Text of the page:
Greenhouse gas emissions reduction or removal credit transactions allow governments, companies or individuals to purchase credits that are often referred to as "carbon credits" in an effort to mitigate climate change by financing activities that reduce greenhouse gas emissions or remove greenhouse gases from the atmosphere.

Article 6 of the Paris Agreement that was approved by the 21st Conference of the Parties to the United Nations Framework Convention on Climate Change ("UNFCCC") aims to incentivize international cooperation in mitigating climate change through carbon credit market mechanisms. One Article 6 market mechanism proposal concerns greenhouse gas emissions reduction or offset credit trading whereby countries that are Parties to the Paris Agreement could sell unused greenhouse gas emissions reduction or offset units. Another proposal focuses on an international mechanism overseen by a UN body for the issuance of greenhouse gas emissions reduction or offset credits, known as A6.4ERs, which may then be sold to countries, companies or individuals.

Initial rules as to how the Article 6 market mechanisms would function were agreed at the 26th session of the Conference of the Parties to the UNFCCC ("COP26") in Glasgow in November 2021.1 These rules, collectively known as the 'Article 6 Rulebook', established a procedural framework for the functioning of the market, set out eligibility requirements for credit issuance and resolved a number of the most contentious issues regarding the functioning of the Article 6 market mechanisms, including double-counting, the legacy of the Clean Development Mechanism ("CDM") and the level of credit transaction proceeds to be contributed to a Global Adaptation Fund.

The agreement of the Article 6 Rulebook marked a significant step forward in the establishment of a global carbon credit market, but many issues were left to be dealt with in subsequent negotiations. Many of the outstanding points for negotiation relate to the establishment of the highly complex administrative infrastructure contemplated by Article 6, which is likely to take years to set up. In addition, there remain questions as to the types of activities that may give rise to credits under the Article 6 mechanisms, and the methodologies to be applied. Finally, the level of private sector participation in the credit market established under Article 6 remains to be seen.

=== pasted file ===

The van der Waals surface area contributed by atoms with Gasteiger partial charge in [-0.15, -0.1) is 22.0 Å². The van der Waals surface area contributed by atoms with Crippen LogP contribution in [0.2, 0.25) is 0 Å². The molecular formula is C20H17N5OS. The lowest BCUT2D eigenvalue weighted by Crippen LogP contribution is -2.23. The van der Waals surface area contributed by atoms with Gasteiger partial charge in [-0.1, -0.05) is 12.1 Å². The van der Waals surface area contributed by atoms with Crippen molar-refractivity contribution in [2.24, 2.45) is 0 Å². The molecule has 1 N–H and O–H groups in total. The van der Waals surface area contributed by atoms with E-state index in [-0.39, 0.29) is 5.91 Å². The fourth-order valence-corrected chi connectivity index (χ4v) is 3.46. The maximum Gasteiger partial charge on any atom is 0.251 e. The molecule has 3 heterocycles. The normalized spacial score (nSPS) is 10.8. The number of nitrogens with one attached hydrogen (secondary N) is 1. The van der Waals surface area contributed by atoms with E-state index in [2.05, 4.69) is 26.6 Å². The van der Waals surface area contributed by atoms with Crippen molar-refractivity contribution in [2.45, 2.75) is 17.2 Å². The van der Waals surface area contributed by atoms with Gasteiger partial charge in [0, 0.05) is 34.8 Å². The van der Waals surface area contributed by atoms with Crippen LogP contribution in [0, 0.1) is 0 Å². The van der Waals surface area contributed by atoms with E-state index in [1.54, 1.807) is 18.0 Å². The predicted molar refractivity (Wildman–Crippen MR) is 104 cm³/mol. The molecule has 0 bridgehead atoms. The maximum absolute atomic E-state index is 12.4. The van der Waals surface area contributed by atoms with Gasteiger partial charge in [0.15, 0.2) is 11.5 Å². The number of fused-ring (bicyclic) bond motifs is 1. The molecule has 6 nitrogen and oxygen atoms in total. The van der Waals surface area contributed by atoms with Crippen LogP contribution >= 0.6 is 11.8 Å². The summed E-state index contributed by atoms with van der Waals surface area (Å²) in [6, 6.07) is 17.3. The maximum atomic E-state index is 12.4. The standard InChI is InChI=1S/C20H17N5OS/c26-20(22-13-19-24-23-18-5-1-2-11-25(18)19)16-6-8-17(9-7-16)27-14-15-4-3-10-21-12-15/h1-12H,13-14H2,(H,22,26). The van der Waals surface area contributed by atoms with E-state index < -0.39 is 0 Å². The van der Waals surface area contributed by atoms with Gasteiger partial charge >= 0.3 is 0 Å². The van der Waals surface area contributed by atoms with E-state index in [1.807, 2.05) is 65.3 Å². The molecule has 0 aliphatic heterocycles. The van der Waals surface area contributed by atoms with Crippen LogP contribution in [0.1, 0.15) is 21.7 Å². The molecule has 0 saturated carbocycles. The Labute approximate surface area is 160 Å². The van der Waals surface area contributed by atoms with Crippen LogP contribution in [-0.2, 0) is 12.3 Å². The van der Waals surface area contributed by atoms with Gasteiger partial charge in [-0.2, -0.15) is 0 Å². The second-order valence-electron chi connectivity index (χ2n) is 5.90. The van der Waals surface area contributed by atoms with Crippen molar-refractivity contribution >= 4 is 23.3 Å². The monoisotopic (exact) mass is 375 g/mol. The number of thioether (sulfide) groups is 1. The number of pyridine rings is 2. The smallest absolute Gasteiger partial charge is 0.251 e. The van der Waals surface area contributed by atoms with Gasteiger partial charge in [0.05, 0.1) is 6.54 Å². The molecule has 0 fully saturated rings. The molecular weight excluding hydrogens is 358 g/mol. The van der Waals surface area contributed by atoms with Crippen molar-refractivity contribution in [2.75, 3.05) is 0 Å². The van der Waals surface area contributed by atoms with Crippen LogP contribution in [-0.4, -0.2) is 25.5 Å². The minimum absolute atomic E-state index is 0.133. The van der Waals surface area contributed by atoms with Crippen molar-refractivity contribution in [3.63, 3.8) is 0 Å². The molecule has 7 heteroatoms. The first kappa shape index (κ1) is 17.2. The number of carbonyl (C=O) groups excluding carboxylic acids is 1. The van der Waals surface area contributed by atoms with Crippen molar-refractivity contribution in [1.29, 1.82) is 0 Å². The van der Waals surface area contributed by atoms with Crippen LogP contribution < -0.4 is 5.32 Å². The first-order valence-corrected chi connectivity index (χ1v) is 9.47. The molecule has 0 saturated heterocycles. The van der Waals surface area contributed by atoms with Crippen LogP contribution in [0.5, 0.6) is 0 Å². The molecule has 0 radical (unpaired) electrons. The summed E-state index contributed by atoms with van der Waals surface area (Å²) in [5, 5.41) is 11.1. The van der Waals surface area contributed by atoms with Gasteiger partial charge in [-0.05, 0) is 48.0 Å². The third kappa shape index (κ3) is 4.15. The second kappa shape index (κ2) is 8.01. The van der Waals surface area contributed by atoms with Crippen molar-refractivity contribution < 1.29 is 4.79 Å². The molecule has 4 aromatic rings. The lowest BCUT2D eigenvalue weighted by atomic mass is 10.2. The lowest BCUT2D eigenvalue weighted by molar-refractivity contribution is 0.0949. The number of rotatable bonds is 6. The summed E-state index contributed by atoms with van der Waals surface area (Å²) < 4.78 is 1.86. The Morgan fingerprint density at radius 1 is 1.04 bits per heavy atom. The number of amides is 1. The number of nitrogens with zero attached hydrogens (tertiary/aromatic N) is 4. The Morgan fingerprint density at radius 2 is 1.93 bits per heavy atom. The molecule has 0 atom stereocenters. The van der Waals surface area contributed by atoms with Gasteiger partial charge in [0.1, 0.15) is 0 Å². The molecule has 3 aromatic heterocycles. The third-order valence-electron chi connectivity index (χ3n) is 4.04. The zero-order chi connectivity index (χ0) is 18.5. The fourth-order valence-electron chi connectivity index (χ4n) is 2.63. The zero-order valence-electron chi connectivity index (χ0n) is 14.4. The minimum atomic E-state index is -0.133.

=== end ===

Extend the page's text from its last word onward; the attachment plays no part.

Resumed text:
While many of these issues were discussed on at the UNFCCC Subsidiary Body meetings in Bonn in June 2022, including progress regarding the establishment of the administrative infrastructure contemplated by Article 6, further negotiations are expected at the 27th session of the Conference of the Parties to the UNFCCC ("COP27") in Sharm El-Sheikh in November 2022. In particular, it is expected that discussions will focus on eligibility criteria for credits under Article 6 (particularly with respect to greenhouse gas emissions avoidance), the methodologies for applying corresponding adjustments, the scope of disclosure obligations, the rules of procedure for the Supervisory Body and the CDM transition period.

Article 6 of the Paris Agreement

To ensure the operationalization of climate action, Article 6 aims to incentivize international cooperation in implementing nationally determined contributions ("NDCs") through various proposed mechanisms. In particular, Articles 6.2 and 6.4 provide the framework for an international greenhouse gas emissions reduction or offset credit market:

  • Article 6.2 of the Paris Agreement provides a framework for countries that are Parties to the Paris Agreement to enter into agreements to facilitate the transfer of one country's greenhouse gas emissions reductions to another country seeking to use those reductions to achieve their NDCs via "Internationally Transferred Mitigation Outcomes" ("ITMOs"). Countries like Switzerland and Japan have already committed to buying ITMOs from other countries, and to counting them towards their NDCs;